GRP, NDF Panels Scramble to Save Peace Talks From Collapse

Part of the GRP panel at the table just as the 5th Round of peace negotiations was to start in the Netherlands.

By Interaksyon

May 27, 2017 – 8:39 PM


(UPDATE 5 – 8:49 a.m. May 28) Scrambling to save the fifth round of formal peace talks, the negotiating panels of the Government of the Republic of the Philippines (GRP) and the
National Democratic Front of the Philippines (NDFP) meeting in The Netherlands have agreed to continue informal negotiations at 9 am Sunday, May 28, (3 pm Philippine time).

NDFP panel spokesperson Luis Jalandoni told reporters Presidential Peace Adviser Jesus Dureza requested for the postponement of the resumption of their panel-to-panel meeting
originally scheduled at 8pm Saturday (4 am Philippine time).

The parties met at 6:30 in the evening (12:30 am Philippine time) for the NDFP to submit a written reply to the GRP’s statement that it would not participate in the fifth round of talks
unless the Communist Party of the Philippines rescinds its earlier order to the New People’s Army to further intensify its military operations against state forces.

The NDFP also said the GRP asked them to sign a bilateral ceasefire agreement for the fifth round to proceed. Reacting to the NDFP’s written reply, GRP chief negotiator Silvestre Bello
III said the NDFP reply is “worth looking into.”

Both the NDFP and the GRP refused to divulge the contents of the reply, however, saying they have mutually agreed to keep the current informal negotiations between themselves.
Their early evening discussion was attended by the Third Party Facilitator, the Royal Norwegian Government.

The GRP and the NDFP are still trying to save what appeared earlier in the day to be an imminent cancellation of the round, sources from both parties said. Bello and NDFP counterpart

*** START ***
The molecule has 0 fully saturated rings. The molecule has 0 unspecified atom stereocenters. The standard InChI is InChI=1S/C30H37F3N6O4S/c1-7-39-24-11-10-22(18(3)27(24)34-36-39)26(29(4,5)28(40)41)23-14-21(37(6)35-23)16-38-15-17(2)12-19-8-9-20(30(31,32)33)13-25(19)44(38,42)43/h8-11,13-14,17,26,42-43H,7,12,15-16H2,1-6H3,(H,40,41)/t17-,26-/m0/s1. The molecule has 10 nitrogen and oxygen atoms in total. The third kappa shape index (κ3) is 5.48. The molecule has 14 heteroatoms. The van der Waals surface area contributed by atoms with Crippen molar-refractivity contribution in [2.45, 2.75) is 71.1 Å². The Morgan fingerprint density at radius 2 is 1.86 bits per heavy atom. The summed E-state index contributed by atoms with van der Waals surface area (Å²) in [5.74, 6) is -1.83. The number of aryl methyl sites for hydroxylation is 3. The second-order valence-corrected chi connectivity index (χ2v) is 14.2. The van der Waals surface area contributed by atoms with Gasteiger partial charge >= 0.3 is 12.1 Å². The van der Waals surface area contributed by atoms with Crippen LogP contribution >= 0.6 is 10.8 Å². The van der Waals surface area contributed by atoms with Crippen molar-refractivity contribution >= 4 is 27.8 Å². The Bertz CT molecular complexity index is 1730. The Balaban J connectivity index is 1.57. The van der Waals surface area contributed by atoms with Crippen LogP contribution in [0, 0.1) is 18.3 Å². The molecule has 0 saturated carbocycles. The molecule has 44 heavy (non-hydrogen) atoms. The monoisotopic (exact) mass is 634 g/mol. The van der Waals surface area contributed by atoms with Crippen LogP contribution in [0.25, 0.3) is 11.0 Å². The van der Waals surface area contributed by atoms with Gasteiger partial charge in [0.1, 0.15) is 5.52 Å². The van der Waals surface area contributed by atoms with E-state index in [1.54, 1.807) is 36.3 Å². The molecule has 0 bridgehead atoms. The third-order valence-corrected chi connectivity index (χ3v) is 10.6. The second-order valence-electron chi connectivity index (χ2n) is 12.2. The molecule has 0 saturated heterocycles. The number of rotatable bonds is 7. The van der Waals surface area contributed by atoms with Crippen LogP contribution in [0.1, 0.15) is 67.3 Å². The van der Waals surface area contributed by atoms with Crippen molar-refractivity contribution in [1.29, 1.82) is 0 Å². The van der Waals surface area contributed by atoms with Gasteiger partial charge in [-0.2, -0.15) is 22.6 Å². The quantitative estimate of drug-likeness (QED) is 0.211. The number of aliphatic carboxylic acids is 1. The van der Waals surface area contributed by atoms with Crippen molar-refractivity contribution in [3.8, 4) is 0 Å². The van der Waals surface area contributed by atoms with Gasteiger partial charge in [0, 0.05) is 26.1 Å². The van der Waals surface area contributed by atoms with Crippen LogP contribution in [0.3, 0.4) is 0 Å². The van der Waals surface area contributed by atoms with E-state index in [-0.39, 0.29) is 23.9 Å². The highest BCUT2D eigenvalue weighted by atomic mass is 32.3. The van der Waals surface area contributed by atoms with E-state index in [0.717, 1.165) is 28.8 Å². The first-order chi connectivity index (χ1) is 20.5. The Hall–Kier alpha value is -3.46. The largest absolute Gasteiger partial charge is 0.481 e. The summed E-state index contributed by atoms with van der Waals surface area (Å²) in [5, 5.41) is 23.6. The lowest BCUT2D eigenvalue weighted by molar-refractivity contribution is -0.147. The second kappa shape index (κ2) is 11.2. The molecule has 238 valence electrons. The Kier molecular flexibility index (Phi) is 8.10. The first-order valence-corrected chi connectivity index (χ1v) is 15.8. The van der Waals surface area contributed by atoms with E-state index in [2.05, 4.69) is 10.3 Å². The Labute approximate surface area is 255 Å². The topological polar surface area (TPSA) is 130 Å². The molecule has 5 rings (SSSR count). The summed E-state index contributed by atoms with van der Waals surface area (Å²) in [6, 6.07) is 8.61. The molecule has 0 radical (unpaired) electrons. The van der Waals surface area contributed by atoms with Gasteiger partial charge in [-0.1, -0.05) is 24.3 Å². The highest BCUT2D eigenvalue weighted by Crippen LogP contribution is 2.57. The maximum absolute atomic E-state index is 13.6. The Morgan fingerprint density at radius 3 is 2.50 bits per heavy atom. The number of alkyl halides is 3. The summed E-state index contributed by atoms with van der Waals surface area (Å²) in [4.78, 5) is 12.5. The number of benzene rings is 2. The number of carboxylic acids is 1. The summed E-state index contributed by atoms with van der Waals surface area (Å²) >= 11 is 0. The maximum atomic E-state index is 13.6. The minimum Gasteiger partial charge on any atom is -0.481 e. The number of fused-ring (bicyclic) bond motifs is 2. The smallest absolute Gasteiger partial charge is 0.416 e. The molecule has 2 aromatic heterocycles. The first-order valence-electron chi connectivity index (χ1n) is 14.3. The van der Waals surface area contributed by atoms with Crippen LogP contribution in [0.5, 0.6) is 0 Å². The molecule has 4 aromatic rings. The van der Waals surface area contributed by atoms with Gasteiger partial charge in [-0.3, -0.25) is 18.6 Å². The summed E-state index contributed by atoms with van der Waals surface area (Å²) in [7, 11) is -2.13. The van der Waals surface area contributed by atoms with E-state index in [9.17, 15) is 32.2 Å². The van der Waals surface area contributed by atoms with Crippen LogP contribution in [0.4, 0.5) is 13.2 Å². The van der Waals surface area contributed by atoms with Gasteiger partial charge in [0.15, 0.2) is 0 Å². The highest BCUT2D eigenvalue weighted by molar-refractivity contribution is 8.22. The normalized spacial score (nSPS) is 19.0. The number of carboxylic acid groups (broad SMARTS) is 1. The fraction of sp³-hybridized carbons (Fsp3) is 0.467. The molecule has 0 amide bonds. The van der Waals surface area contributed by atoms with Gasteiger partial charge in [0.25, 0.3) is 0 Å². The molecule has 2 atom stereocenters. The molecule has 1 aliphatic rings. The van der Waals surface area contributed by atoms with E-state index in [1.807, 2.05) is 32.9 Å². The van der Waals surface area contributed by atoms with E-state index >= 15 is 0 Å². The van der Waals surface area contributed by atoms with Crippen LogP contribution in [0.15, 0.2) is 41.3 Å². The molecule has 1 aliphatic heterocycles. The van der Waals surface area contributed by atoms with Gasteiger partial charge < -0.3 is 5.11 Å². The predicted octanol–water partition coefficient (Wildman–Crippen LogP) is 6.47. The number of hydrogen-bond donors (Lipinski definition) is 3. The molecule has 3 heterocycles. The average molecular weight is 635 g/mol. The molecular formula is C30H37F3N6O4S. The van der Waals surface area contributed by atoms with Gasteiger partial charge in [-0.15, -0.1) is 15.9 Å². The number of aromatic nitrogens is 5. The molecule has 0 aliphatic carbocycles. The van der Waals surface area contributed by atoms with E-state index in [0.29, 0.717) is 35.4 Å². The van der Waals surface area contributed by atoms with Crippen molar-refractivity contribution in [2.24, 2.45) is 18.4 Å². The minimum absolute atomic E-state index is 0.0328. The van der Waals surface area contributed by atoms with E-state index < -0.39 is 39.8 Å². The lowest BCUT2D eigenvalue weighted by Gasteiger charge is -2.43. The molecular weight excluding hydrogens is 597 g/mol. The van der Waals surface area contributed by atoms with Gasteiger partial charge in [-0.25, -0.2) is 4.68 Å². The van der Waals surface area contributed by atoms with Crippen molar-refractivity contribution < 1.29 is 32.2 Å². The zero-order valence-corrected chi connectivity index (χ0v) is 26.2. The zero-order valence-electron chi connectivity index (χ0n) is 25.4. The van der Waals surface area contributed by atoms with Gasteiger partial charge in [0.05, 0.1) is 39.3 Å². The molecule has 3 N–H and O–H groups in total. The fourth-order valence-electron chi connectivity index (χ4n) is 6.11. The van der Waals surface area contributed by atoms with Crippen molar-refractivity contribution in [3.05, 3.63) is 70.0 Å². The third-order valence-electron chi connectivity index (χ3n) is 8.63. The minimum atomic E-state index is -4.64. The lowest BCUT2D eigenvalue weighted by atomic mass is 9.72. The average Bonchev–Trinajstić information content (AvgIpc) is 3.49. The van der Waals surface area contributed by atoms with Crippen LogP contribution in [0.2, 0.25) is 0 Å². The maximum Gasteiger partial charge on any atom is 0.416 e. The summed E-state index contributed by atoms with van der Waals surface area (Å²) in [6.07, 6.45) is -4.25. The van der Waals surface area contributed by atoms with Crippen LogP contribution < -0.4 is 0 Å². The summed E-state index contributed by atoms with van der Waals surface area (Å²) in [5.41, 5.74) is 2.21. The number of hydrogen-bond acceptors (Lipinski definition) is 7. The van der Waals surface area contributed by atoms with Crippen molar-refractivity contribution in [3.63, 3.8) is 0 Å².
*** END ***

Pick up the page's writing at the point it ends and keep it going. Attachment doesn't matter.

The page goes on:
Fidel Agcaoili were seen holding backchannel talks in between panel-to-panel discussions in apparent efforts to save the formal round.

Earlier, Agcaoili said it is the third consecutive round the GRP presented conditionalities before the peace negotiations formally opened.

The GRP has been consistently asking the NDFP for a bilateral ceasefire agreement since the third round in Rome last January. The NDFP position, expressed repeatedly, is that such is
only possible when socio-economic reforms as well as political and constitutional reforms agreements have already been signed and implemented in accordance with The Hague Joint
Declaration of September 1, 1992.

5th round still possible

Both parties said the fifth round is still possible.

Earlier reports reaching Manila on Saturday, May 27, indicate that the 5th Round of the formal negotiations between the Government of the Philippines (GRP) and the National
Democratic Front of the Philippines (NDFP) in Noordwijk aan Zee, The Netherlands has been put in suspended animation by a last minute conditionality that almost scuttled the talks,
now best described as “in recess” as a result.

The respective panels of both sides promptly scrambled to troubleshoot the negotiation in order to try and salvage the peace talks.

The NDF Negotiating Panel said it was drafting a reply to its Government of the Republic of the Philippines (GRP) counterpart as part of efforts to find common ground, untangle the
bind and allow the fifth round of formal peace negotiations to proceed.

Bello, Agcaoili, The Netherlands

Sylvestre Bello of the GRP panel and NDF’s Fidel Agcaoili (back to camera) working to keep the peace talks in The Netherlands from collapsing. Photographed by Kodao Productions
The government of the Philippines had announced it would not proceed with the scheduled 5th round of talks, through Presidential Spokesman Ernesto Abella “in the light of the latest
public announcement by the Communist Party of the Philippines (CPP) to accelerate and intensify its attacks against the government due to the President’s declaration of martial law in
Mindanao.

“We question the sincerity of the CPP/NPA/NDFP, if they truly are in pursuit of peaceful coexistence. The Duterte administration would rather pursue the path of genuine dialogue to
build a nation worthy of its citizens.”

Abella’s statement wrong

GRP chief negotiator Silvestre Bello III, for his part, clarified that Presidential Spokesperson Ernesto Abella’s statement was wrong. Abella’s announcement was lifted from Dureza’s
prepared statement read to Filipino and Dutch journalists covering the talks. Informed of Abella’s announcement, Bello looked surprised but underscored that such statements should
come only from the government panel present in The Netherlands.

“The fifth round is still a possibility,” Bello maintained. The panels are set to meet again in a last ditch effort to salvage the scheduled fifth round, Kodao Productions indicated in a